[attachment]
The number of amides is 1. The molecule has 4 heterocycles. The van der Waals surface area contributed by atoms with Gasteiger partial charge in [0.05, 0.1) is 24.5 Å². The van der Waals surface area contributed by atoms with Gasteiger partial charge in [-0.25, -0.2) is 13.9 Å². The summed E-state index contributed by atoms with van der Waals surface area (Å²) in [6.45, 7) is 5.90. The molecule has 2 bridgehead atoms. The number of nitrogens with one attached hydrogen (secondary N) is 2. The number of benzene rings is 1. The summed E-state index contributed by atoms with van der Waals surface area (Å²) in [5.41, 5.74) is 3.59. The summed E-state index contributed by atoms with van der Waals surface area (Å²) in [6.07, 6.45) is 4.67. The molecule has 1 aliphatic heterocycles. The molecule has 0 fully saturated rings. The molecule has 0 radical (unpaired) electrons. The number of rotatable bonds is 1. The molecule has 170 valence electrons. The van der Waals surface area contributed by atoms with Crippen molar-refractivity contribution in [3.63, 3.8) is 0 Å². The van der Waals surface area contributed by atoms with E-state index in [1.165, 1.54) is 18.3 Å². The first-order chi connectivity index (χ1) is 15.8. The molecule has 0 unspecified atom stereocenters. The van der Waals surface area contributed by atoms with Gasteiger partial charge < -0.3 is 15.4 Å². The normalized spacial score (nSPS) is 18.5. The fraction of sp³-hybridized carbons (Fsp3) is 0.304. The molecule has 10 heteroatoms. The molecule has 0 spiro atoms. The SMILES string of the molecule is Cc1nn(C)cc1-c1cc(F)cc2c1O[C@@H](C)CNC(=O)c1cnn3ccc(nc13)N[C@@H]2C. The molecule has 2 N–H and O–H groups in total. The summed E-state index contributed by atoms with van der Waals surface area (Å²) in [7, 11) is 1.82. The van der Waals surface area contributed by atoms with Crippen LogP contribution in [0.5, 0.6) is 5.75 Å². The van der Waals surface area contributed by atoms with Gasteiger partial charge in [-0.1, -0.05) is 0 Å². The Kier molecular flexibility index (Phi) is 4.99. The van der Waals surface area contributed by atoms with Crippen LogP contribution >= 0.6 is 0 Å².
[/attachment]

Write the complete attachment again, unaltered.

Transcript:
The number of amides is 1. The molecule has 4 heterocycles. The van der Waals surface area contributed by atoms with Gasteiger partial charge in [0.05, 0.1) is 24.5 Å². The van der Waals surface area contributed by atoms with Gasteiger partial charge in [-0.25, -0.2) is 13.9 Å². The summed E-state index contributed by atoms with van der Waals surface area (Å²) in [6.45, 7) is 5.90. The molecule has 2 bridgehead atoms. The number of nitrogens with one attached hydrogen (secondary N) is 2. The number of benzene rings is 1. The summed E-state index contributed by atoms with van der Waals surface area (Å²) in [5.41, 5.74) is 3.59. The summed E-state index contributed by atoms with van der Waals surface area (Å²) in [6.07, 6.45) is 4.67. The molecule has 1 aliphatic heterocycles. The molecule has 0 fully saturated rings. The molecule has 0 radical (unpaired) electrons. The number of rotatable bonds is 1. The molecule has 170 valence electrons. The van der Waals surface area contributed by atoms with Crippen molar-refractivity contribution in [3.63, 3.8) is 0 Å². The van der Waals surface area contributed by atoms with E-state index in [1.165, 1.54) is 18.3 Å². The first-order chi connectivity index (χ1) is 15.8. The molecule has 0 unspecified atom stereocenters. The van der Waals surface area contributed by atoms with Gasteiger partial charge < -0.3 is 15.4 Å². The normalized spacial score (nSPS) is 18.5. The fraction of sp³-hybridized carbons (Fsp3) is 0.304. The molecule has 10 heteroatoms. The molecule has 0 spiro atoms. The SMILES string of the molecule is Cc1nn(C)cc1-c1cc(F)cc2c1O[C@@H](C)CNC(=O)c1cnn3ccc(nc13)N[C@@H]2C. The molecule has 2 N–H and O–H groups in total. The summed E-state index contributed by atoms with van der Waals surface area (Å²) in [7, 11) is 1.82. The van der Waals surface area contributed by atoms with Crippen LogP contribution in [0.5, 0.6) is 5.75 Å². The van der Waals surface area contributed by atoms with Gasteiger partial charge in [-0.1, -0.05) is 0 Å². The Kier molecular flexibility index (Phi) is 4.99. The van der Waals surface area contributed by atoms with Crippen LogP contribution >= 0.6 is 0 Å².